China to let 2,000 SOEs die on the vine; that leaves 157,000 to go

It’s probably a good thing that China is going to let 2,000 money-losing state-owned enterprises die of natural causes over the next five years. 8,000 others were shed over the past seven or so years. It’s a good start, but once these are out of the way, there are about 157,000 others.

I am no economist, but it appears to me that this is the conundrum of China’s economy:

”The policy of allowing these loss makers to go bankrupt will make China’s employment situation much tougher,” the official was quoted as saying.

State-sector reforms have led to the shedding of tens of millions of workers every year, many of whom cannot find new jobs.

The Ministry of Labour and Social Security said that China needed an additional 24 million jobs for its unemployed urban residents.

That’s 24 million jobs for urban residents alone. I don’t even want to think of how many in the countryside are out of work. On top of this, the government is always borrowing more and more to support the non-productive, cash-bleeding SOEs, so the banking system is under perpetual strain.

And that’s where the “maintain social stability at all costs” mentality steps in. Once you have any sort of panic, any run on the banks, the entire system is threatened. I realize the situation is more complex than that, but I was always aware when I lived there of just how fragile things really were.

A common myth, I believe, is that multinationals in China are thriving, and that the Chinese are lining up to buy foreign goods. I’ll take that back — it’s half myth. There is no doubt a sliver of the vast population is indeed buying Mercedes sedans and Louis Vuitton bags. And the middle class is certainly growing, though I believe most readers would be amazed at what would constitute the “middle class” wages of, say, an accountant or marketing manager in Beijing.

I would guess that most of the Louis Vuitton, Ermenegilda Zegna and Hermes boutique shops that seem to be everywhere in Shanghai and Beijing are breaking even (maybe), thanks to that high-spending sliver at the top, as well as the expats. But I can’t imagine anyone getting rich from them.

Most companies seem to feel they must establish a presence in China now and take advantage of the great marketplace of the future. I can state for a fact that nearly all the multinational communications companies there are operating at either a loss or with profits that are razor-thin. But still, they all feel they need to be there. And I think it’s that way in other sectors as well.

Time will tell if this is an ingenious strategy or a doomed goldrush. I honestly can’t say. Some are definitely doing very well, especially certain auto manufacturers like Volkswagen and Buick, which made shrewd deals to assemble their cars on Chinese soil. Others are operating at a painful loss.

One thing’s for certain: the new pheomenon of the Chinese millionaire and of that small sliver at the top that can afford Prada bags and trips to Paris is a mixed blessing when it comes to holding the society together. Their money is certainly trickling down, but it also exacerbates the already shocking discrepancy between the nouveau riche and the dirt-poor peasant/migrant worker. The government appears to be truly concerned (justifiably, IMHO), about a possible “Let them eat cake” gulf between the rich and poor.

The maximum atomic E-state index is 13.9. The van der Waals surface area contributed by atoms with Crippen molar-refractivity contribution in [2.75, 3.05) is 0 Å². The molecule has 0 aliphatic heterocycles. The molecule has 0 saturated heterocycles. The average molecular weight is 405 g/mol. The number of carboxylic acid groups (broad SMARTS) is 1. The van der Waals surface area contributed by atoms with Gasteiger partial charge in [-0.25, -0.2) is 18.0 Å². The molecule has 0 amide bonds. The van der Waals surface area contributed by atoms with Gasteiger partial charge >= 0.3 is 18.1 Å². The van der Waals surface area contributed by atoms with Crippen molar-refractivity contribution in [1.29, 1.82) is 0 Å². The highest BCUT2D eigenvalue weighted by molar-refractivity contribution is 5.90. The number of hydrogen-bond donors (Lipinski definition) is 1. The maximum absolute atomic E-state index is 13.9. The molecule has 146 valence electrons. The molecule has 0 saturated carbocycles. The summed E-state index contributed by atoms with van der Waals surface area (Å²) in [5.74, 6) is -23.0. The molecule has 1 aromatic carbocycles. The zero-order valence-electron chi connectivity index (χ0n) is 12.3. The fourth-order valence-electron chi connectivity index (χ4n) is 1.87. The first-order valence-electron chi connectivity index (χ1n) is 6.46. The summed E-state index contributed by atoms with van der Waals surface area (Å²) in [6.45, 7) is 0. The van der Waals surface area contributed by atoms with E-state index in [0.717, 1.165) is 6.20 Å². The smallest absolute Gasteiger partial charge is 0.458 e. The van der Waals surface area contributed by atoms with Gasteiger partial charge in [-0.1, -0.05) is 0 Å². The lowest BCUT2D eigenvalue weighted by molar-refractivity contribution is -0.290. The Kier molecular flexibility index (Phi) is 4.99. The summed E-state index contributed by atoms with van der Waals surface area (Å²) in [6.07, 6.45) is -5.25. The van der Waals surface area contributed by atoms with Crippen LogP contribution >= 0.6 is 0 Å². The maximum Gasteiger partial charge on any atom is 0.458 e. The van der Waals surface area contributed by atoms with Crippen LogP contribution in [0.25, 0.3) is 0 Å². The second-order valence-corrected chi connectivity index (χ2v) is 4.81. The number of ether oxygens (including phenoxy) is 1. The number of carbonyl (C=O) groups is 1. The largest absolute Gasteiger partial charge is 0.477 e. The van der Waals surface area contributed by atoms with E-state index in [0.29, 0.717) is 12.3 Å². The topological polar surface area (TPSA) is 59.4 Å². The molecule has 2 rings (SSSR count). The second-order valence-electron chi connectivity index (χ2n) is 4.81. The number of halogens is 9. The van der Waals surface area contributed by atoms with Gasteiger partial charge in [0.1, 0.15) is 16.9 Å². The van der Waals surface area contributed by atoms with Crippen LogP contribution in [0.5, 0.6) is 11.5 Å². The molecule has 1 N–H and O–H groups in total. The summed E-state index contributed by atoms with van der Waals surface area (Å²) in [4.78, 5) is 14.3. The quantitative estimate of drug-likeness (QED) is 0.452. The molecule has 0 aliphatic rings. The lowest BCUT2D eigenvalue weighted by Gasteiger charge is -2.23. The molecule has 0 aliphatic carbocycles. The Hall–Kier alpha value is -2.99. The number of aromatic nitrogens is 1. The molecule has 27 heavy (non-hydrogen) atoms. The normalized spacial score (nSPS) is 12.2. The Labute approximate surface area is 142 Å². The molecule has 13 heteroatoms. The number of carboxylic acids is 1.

This is why each year, in keeping with a tradition started by the Great Helmsman Mao in the early 1960’s, they resurrect the mythological figure of Lei Feng and milk it shamelessly. The message is similar to “blessed are the poor, blessed are the meek” — Lei Feng led a happy life by aspiring to be “a screw” in the Chinese Communist machinery, and you should feel that way, too! This theme is repeated ad nauseum on the Party’s networks, especially around Lei Feng’s birthday.

And yet, how can the poor laborer, being told how glorious it is to be poor and subservient — how can he not feel frustration, envy and a sense of being duped when he sees the proud owner of a spanking new Mercedes drive by? Can he really take great joy and pride in his poverty?

Tough situations. I’d have to say that holding it all together — the tangled mess of SOE’s, the exhausted banking system, the new social imbalances, the unbelievably huge legions of unemployed (not to mention those in the countryside working for literally slave wages) — is a task I wouldn’t wish on my worst enemy. It’s been done so far by a sort of juggling act, aided to a huge extent by the draw of big MNCs that set up their manufacturing facilities in China. But at some point there’s going to have to be a lot more pain felt somewhere. That day won’t be a pretty one.

Once more, I started off with the intention of writing a few paragraphs and found myself wandering off in every conceivable direction. Sorry.

The Discussion: One Comment

Richard, an excellent post. These are the hard facts that challenge every person in China, even for those who deny the madness of the Communist Party and accept the lies about their history. These are the real factors that may ignite any real change in China over the next 20-50 years, not the illusions of progressive change by the CCP (as you’ve noted in other posts).

September 4, 2003 @ 3:54 pm | Comment

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